On the other hand, magnesium glycinate is created by combining magnesium ions with a tiny amino acid called glycine, which is also known to have several beneficial properties. Magnesium glycinate has been found to be even more soluble than citrate and oxide versions.
Magnesium glycinate has been associated with improving sleep quality because of glycine’s ability to help lower core body temperature. Magnesium glycinate’s relaxation properties may promote a calming effect on both body and mind. Furthermore, glycine is a necessary component for the body to be able to synthesize glutathione. Glutathione is a major antioxidant that plays a central role in the body’s natural immune defenses.
With so many forms of magnesium on the market, it can be difficult to decide which one is right for you. So which should you choose? To decide between magnesium citrate and glycinate, it's important to consider their differences in absorption rate, cost, side effects, and bioavailability. Both forms can both be effective depending on your health goals and tolerance. This study reports that all types of magnesium can be effective in healthy people.
Magnesium citrate is absorbed quickly by the body, but can cause some unwanted gastrointestinal side effects, including abdominal cramping or diarrhea. In contrast, magnesium glycinate is known for its high bioavailability – meaning it's easily absorbed into the body – but may not provide fast or significant relief from digestive symptoms. Magnesium glycinate is more commonly used for its effects on stress, sleep promotion, and immune health.
When it comes to absorption, not all forms of magnesium are created equal. While there are three common varieties — glycinate, oxide, and citrate — research suggests that glycinate may be best absorbed when compared with the other two forms of magnesium.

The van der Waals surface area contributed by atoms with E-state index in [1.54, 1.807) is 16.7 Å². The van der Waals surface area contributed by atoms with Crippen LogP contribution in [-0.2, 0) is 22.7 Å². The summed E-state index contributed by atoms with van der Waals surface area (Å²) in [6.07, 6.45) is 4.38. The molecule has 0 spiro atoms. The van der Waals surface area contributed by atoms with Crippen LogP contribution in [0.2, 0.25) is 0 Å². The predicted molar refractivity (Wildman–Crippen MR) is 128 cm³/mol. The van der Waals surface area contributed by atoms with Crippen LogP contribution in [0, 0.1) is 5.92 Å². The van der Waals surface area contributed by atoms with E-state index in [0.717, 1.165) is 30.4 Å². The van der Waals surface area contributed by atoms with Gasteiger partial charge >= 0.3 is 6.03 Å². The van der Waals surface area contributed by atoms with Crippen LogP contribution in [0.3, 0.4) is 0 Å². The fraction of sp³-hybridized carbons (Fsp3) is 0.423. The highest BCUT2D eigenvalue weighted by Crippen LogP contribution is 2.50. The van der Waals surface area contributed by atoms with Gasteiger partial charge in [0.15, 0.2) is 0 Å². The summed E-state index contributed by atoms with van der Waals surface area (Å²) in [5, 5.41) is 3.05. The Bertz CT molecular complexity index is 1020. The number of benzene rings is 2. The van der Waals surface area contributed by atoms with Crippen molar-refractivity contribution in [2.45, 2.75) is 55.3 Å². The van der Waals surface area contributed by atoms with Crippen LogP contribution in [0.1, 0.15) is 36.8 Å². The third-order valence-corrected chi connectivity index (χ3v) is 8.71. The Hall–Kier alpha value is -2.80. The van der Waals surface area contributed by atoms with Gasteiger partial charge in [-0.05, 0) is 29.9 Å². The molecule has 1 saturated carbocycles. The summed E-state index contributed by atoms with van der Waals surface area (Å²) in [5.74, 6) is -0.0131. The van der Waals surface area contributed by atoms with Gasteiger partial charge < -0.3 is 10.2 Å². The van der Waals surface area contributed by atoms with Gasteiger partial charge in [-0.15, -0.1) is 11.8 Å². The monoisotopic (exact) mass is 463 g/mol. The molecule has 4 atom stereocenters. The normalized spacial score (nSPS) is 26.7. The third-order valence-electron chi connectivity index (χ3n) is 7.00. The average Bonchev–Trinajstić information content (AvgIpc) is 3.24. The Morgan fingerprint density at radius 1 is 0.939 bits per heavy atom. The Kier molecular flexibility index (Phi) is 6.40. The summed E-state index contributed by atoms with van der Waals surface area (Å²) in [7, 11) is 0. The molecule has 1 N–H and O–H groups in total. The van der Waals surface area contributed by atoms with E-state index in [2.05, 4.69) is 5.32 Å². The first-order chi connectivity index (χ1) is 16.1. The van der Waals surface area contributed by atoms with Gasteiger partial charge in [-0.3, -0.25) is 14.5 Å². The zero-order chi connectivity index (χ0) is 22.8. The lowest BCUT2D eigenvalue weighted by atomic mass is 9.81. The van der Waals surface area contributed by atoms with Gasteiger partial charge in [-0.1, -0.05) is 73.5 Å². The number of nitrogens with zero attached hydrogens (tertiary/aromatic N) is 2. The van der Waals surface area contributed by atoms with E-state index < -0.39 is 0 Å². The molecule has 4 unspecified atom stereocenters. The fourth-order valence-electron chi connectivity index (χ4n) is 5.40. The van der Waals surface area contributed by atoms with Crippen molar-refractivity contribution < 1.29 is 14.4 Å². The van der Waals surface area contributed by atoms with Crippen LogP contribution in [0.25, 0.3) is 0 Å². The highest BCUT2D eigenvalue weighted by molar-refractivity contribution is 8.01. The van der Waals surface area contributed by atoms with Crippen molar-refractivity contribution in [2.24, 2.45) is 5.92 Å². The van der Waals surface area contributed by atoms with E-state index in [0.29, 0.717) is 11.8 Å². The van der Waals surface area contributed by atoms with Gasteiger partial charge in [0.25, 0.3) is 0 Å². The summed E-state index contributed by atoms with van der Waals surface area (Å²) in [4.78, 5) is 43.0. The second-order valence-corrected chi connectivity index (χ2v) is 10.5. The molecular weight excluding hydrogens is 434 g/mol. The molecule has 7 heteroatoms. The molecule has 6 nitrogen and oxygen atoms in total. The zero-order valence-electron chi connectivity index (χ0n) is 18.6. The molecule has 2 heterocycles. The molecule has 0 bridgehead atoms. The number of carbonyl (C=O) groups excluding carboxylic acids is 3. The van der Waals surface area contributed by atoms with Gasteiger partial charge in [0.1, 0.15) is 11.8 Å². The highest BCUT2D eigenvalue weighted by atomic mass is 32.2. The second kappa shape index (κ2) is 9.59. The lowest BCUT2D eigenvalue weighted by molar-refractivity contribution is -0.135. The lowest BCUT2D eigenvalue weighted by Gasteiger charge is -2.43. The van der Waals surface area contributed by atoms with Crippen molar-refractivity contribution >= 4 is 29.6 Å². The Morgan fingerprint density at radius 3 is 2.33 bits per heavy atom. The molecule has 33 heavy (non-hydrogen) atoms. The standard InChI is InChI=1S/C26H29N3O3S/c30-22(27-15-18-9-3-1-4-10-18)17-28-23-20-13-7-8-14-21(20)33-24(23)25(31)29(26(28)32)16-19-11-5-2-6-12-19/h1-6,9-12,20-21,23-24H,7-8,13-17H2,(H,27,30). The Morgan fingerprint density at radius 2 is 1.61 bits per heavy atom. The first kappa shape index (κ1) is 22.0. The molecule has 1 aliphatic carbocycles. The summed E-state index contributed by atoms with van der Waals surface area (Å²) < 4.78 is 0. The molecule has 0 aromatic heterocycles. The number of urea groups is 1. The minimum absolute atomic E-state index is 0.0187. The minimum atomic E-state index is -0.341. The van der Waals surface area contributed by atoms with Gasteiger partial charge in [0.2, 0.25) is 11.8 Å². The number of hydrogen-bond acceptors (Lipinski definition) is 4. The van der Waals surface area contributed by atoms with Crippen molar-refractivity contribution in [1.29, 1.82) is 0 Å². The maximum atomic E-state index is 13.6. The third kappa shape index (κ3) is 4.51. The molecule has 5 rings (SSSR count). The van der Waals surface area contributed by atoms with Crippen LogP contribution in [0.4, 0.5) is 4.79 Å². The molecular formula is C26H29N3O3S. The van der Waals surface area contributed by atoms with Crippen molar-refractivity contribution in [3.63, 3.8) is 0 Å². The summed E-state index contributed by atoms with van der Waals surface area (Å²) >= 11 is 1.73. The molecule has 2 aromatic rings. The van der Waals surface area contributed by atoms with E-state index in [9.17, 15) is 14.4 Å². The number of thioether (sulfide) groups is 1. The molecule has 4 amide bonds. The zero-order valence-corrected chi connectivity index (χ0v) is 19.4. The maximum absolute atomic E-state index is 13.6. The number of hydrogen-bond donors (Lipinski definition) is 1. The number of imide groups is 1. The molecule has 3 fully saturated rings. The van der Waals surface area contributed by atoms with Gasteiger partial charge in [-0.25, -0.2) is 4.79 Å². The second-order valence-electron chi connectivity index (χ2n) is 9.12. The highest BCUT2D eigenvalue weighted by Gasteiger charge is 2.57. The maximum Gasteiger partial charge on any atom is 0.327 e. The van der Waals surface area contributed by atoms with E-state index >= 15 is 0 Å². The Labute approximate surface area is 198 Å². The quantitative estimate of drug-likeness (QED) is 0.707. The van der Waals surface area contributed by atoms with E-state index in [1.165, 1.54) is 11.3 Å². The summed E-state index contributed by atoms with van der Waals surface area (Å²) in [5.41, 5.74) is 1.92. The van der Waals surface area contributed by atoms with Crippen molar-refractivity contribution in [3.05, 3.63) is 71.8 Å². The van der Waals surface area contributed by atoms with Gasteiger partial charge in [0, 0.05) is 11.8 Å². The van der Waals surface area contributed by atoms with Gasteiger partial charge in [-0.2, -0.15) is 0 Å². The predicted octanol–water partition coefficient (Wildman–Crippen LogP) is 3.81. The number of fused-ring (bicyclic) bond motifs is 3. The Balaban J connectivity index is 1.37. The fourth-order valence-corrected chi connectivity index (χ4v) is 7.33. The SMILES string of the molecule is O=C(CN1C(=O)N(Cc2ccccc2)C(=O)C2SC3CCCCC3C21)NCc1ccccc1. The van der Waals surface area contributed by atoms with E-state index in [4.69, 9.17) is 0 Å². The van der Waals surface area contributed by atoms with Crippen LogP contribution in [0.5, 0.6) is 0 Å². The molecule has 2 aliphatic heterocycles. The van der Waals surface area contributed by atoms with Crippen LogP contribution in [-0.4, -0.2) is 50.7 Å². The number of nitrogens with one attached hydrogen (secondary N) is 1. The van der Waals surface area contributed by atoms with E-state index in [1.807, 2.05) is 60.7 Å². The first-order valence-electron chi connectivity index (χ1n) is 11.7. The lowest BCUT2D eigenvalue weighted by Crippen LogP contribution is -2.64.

We recommend magnesium from Irish seawater (magnesium hydroxide) since it has high solubility and contains 72 naturally occurring minerals to boost absorption.
While magnesium can be found in a variety of foods, it's not always easy to know if you're getting enough of this important nutrient from your diet.
Fortunately, there are a few simple steps that can help you track your intake of magnesium-rich foods and ensure that you're receiving the recommended dietary allowance for this important nutrient. First, familiarize yourself with some common sources of magnesium such as spinach, nuts, pumpkin seeds, chia seeds, beans, and grains. Then make sure to include these items in your meals on a regular basis.
Unfortunately, many people don't get enough magnesium in their diets and must supplement it from other sources. Here are some tips for supplementing magnesium to ensure optimal health:
The best way to start supplementing magnesium is by eating foods high in the mineral, such as green leafy vegetables, nuts, seeds, and whole grains. Another option is to take a daily oral magnesium supplement. Choose a quality product that has been tested by independent laboratories to ensure its safety and effectiveness.
For individuals who choose to supplement with magnesium, it is important to read the label and follow instructions carefully as different forms of magnesium can interact differently with your body. Additionally, it's always a good idea to discuss any dietary changes or supplementation plans with your doctor before starting them. This will ensure that you get the right dose of this essential mineral for your individual needs while avoiding any potential side effects or interactions with other medications you may be taking.
The form of magnesium that you choose will affect its solubility in the body, which will determine how much of it is absorbed by the digestive system. For instance, it is more likely to experience digestive discomfort and bowel changes with low solubility forms, like citrate and oxide in comparison to glycinate, hydroxide, chloride, or threonate versions.
It’s crucial to consult with a doctor or nutritionist before starting any kind of supplementation program so they can recommend the optimal form and dose for your individual needs.